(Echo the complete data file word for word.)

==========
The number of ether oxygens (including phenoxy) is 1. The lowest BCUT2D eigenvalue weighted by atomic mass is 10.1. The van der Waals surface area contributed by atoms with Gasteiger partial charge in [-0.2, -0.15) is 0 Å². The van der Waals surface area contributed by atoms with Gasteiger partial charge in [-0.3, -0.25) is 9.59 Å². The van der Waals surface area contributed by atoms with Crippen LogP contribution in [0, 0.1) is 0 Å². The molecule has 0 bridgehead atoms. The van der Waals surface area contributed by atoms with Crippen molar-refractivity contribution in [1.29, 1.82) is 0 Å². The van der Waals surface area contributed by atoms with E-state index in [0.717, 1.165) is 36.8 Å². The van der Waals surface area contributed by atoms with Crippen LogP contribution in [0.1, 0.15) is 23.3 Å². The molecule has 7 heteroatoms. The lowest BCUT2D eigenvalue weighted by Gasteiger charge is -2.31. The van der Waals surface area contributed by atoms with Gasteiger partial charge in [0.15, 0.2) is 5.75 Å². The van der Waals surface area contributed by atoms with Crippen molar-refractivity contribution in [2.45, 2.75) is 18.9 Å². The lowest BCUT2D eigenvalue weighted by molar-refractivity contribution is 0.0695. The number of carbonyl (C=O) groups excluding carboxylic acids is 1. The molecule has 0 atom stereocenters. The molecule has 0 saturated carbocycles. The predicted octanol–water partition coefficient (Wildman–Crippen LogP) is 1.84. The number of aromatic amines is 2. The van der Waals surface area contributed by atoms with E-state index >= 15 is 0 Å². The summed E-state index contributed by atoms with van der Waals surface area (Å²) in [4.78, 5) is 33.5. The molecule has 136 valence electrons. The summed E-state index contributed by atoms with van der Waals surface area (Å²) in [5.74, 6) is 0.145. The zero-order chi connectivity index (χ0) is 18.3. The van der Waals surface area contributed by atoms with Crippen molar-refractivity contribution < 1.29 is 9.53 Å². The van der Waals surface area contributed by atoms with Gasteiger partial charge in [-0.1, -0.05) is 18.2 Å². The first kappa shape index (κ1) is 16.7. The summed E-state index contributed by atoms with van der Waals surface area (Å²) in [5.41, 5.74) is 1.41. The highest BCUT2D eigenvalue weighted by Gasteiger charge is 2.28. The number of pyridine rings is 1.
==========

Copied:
The number of ether oxygens (including phenoxy) is 1. The lowest BCUT2D eigenvalue weighted by atomic mass is 10.1. The van der Waals surface area contributed by atoms with Gasteiger partial charge in [-0.2, -0.15) is 0 Å². The van der Waals surface area contributed by atoms with Gasteiger partial charge in [-0.3, -0.25) is 9.59 Å². The van der Waals surface area contributed by atoms with Crippen LogP contribution in [0, 0.1) is 0 Å². The molecule has 0 bridgehead atoms. The van der Waals surface area contributed by atoms with Crippen molar-refractivity contribution in [1.29, 1.82) is 0 Å². The van der Waals surface area contributed by atoms with E-state index in [0.717, 1.165) is 36.8 Å². The van der Waals surface area contributed by atoms with Crippen LogP contribution in [0.1, 0.15) is 23.3 Å². The molecule has 7 heteroatoms. The lowest BCUT2D eigenvalue weighted by Gasteiger charge is -2.31. The van der Waals surface area contributed by atoms with Gasteiger partial charge in [0.15, 0.2) is 5.75 Å². The van der Waals surface area contributed by atoms with Crippen molar-refractivity contribution in [2.45, 2.75) is 18.9 Å². The lowest BCUT2D eigenvalue weighted by molar-refractivity contribution is 0.0695. The number of carbonyl (C=O) groups excluding carboxylic acids is 1. The molecule has 0 atom stereocenters. The molecule has 0 saturated carbocycles. The predicted octanol–water partition coefficient (Wildman–Crippen LogP) is 1.84. The number of aromatic amines is 2. The van der Waals surface area contributed by atoms with E-state index >= 15 is 0 Å². The summed E-state index contributed by atoms with van der Waals surface area (Å²) in [4.78, 5) is 33.5. The molecule has 136 valence electrons. The summed E-state index contributed by atoms with van der Waals surface area (Å²) in [5.74, 6) is 0.145. The zero-order chi connectivity index (χ0) is 18.3. The van der Waals surface area contributed by atoms with Crippen molar-refractivity contribution < 1.29 is 9.53 Å². The van der Waals surface area contributed by atoms with Gasteiger partial charge in [-0.1, -0.05) is 18.2 Å². The first kappa shape index (κ1) is 16.7. The summed E-state index contributed by atoms with van der Waals surface area (Å²) in [5.41, 5.74) is 1.41. The highest BCUT2D eigenvalue weighted by Gasteiger charge is 2.28. The number of pyridine rings is 1.